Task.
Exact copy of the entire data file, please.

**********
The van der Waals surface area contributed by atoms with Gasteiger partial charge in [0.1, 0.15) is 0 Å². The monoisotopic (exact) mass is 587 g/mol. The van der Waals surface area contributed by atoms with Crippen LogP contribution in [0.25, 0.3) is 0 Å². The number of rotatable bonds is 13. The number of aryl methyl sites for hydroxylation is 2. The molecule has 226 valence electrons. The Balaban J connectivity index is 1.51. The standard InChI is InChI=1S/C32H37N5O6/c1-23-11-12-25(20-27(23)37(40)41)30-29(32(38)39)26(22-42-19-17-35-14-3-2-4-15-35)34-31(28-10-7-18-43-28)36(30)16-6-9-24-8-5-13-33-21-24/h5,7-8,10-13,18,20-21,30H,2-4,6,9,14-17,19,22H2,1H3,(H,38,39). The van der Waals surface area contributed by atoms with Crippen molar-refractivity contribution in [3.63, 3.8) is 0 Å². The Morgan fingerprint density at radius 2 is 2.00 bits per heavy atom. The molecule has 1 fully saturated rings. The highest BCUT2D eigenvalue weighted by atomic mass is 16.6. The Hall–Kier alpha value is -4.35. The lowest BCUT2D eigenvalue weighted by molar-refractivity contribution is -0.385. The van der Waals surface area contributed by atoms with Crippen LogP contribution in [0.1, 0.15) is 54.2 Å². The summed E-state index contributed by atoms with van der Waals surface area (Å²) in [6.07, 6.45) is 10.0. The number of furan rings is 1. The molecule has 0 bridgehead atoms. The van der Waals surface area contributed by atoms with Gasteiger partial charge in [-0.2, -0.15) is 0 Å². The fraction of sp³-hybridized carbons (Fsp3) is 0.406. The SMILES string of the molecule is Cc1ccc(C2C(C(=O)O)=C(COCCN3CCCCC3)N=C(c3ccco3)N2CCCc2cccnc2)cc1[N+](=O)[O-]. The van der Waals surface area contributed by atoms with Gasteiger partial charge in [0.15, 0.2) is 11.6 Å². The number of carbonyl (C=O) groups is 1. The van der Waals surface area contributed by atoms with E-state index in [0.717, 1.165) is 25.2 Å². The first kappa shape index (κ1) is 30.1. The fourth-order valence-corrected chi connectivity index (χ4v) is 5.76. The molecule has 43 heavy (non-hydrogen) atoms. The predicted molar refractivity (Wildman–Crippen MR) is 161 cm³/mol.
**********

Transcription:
The van der Waals surface area contributed by atoms with Gasteiger partial charge in [0.1, 0.15) is 0 Å². The monoisotopic (exact) mass is 587 g/mol. The van der Waals surface area contributed by atoms with Crippen LogP contribution in [0.25, 0.3) is 0 Å². The number of rotatable bonds is 13. The number of aryl methyl sites for hydroxylation is 2. The molecule has 226 valence electrons. The Balaban J connectivity index is 1.51. The standard InChI is InChI=1S/C32H37N5O6/c1-23-11-12-25(20-27(23)37(40)41)30-29(32(38)39)26(22-42-19-17-35-14-3-2-4-15-35)34-31(28-10-7-18-43-28)36(30)16-6-9-24-8-5-13-33-21-24/h5,7-8,10-13,18,20-21,30H,2-4,6,9,14-17,19,22H2,1H3,(H,38,39). The van der Waals surface area contributed by atoms with Crippen molar-refractivity contribution in [3.63, 3.8) is 0 Å². The Morgan fingerprint density at radius 2 is 2.00 bits per heavy atom. The molecule has 1 fully saturated rings. The highest BCUT2D eigenvalue weighted by atomic mass is 16.6. The Hall–Kier alpha value is -4.35. The lowest BCUT2D eigenvalue weighted by molar-refractivity contribution is -0.385. The van der Waals surface area contributed by atoms with Crippen LogP contribution in [0.1, 0.15) is 54.2 Å². The summed E-state index contributed by atoms with van der Waals surface area (Å²) in [6.07, 6.45) is 10.0. The number of furan rings is 1. The molecule has 0 bridgehead atoms. The van der Waals surface area contributed by atoms with Gasteiger partial charge in [-0.2, -0.15) is 0 Å². The fraction of sp³-hybridized carbons (Fsp3) is 0.406. The SMILES string of the molecule is Cc1ccc(C2C(C(=O)O)=C(COCCN3CCCCC3)N=C(c3ccco3)N2CCCc2cccnc2)cc1[N+](=O)[O-]. The van der Waals surface area contributed by atoms with Gasteiger partial charge in [0.15, 0.2) is 11.6 Å². The number of carbonyl (C=O) groups is 1. The van der Waals surface area contributed by atoms with E-state index in [0.717, 1.165) is 25.2 Å². The first kappa shape index (κ1) is 30.1. The fourth-order valence-corrected chi connectivity index (χ4v) is 5.76. The molecule has 43 heavy (non-hydrogen) atoms. The predicted molar refractivity (Wildman–Crippen MR) is 161 cm³/mol.